A mechanism that creates an invisibility cloak for certain cancer cells and allows them to hide from the immune system has been uncovered by a team of researchers at the University of British Columbia.
Prof. Wilfred Jefferies and his team found that metastatic tumours (cancers that spread from primary site) can evade the immune system via a process called chromatin remodeling. The invisibility mechanism operates in malignant carcinomas that include ovarian, prostate, melanoma and cervical cancers and is particularly active in breast and lung cancers.
This discovery begins to address the mysteries of how cancer hides from the immune system and spreads it helps explain 20 years of observations in the field, says Jefferies, a member of UBCs Michael Smith Laboratories and Biomedical Research Centre. It may offer whole new avenues for therapies.
Human DNA is packaged within each cell by chromatin, which is made up of DNA that encases proteins called histones. The UBC team discovered that in tumours, chromatin remodelling changes the structure of chromosomes by altering the histone codex or instruction manual. These changes reduce production of receptors called MHC I molecules that display cancer-specific signals, or tags, recognized by the immune system.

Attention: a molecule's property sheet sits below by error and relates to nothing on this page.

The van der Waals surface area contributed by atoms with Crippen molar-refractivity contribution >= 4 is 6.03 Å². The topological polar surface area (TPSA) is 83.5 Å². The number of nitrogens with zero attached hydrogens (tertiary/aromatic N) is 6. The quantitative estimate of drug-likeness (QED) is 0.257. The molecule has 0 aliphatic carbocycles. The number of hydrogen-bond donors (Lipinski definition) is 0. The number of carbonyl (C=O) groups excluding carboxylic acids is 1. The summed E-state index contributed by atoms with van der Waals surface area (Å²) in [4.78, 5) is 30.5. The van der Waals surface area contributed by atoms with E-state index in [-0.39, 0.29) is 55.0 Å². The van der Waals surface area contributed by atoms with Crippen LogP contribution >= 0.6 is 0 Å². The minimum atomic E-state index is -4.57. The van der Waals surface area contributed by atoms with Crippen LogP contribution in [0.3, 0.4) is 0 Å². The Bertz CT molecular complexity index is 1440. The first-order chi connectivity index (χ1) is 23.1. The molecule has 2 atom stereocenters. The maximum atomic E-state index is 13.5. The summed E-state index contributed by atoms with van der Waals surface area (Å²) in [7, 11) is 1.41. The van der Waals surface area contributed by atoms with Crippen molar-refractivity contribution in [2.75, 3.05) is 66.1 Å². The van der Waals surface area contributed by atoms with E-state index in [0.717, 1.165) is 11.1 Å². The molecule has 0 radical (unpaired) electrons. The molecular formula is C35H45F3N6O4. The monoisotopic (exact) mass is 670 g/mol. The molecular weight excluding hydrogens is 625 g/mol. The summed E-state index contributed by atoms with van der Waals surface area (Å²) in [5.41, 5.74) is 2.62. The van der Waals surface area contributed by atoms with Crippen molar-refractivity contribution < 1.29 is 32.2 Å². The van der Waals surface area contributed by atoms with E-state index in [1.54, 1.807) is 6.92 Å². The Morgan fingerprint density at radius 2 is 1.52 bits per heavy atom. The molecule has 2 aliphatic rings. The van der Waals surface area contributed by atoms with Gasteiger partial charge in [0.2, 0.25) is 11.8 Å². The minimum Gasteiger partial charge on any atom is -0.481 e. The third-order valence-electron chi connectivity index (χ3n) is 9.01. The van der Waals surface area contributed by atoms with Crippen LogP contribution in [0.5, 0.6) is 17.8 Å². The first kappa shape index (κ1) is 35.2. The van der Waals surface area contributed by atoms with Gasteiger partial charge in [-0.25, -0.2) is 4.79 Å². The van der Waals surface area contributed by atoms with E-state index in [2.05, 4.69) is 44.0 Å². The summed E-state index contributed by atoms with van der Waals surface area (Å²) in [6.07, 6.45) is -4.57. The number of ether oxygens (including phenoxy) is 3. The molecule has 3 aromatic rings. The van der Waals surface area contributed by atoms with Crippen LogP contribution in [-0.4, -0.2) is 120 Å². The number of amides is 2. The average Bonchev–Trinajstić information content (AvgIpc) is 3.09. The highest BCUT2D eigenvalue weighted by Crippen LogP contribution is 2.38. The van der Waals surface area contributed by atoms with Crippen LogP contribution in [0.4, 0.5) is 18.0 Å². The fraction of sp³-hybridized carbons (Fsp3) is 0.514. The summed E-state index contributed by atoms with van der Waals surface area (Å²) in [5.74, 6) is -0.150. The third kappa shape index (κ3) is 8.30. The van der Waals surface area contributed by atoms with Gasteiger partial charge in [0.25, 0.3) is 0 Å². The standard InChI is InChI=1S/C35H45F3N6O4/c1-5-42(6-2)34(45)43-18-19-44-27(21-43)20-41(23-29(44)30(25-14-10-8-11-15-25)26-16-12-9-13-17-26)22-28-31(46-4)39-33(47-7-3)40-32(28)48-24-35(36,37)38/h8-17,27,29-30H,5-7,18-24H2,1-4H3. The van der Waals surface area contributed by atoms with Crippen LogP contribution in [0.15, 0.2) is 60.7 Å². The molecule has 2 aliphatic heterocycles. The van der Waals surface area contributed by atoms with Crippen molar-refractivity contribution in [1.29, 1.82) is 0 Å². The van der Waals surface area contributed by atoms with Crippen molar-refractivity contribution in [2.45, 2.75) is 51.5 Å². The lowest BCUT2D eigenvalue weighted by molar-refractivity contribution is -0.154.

When cancer-specific tags are not displayed, the cancer cells become invisible to the immune system and no defenses are mobilized the tumour cells are free to grow and spread. Furthermore, the high incidence of MHC I loss can be used as a predictor of rapid tumour growth progression and survival rates.
The research has recently been published in Molecular and Cellular Biology. Jefferies is a UBC professor of Medical Genetics, Microbiology and Immunology and of Zoology.
Jefferies says the findings may lead, within five to 10 years, to new therapies that will force the cancer cells to drop the cloak of invisibility and be recognized by the immune system.
University of British Columbia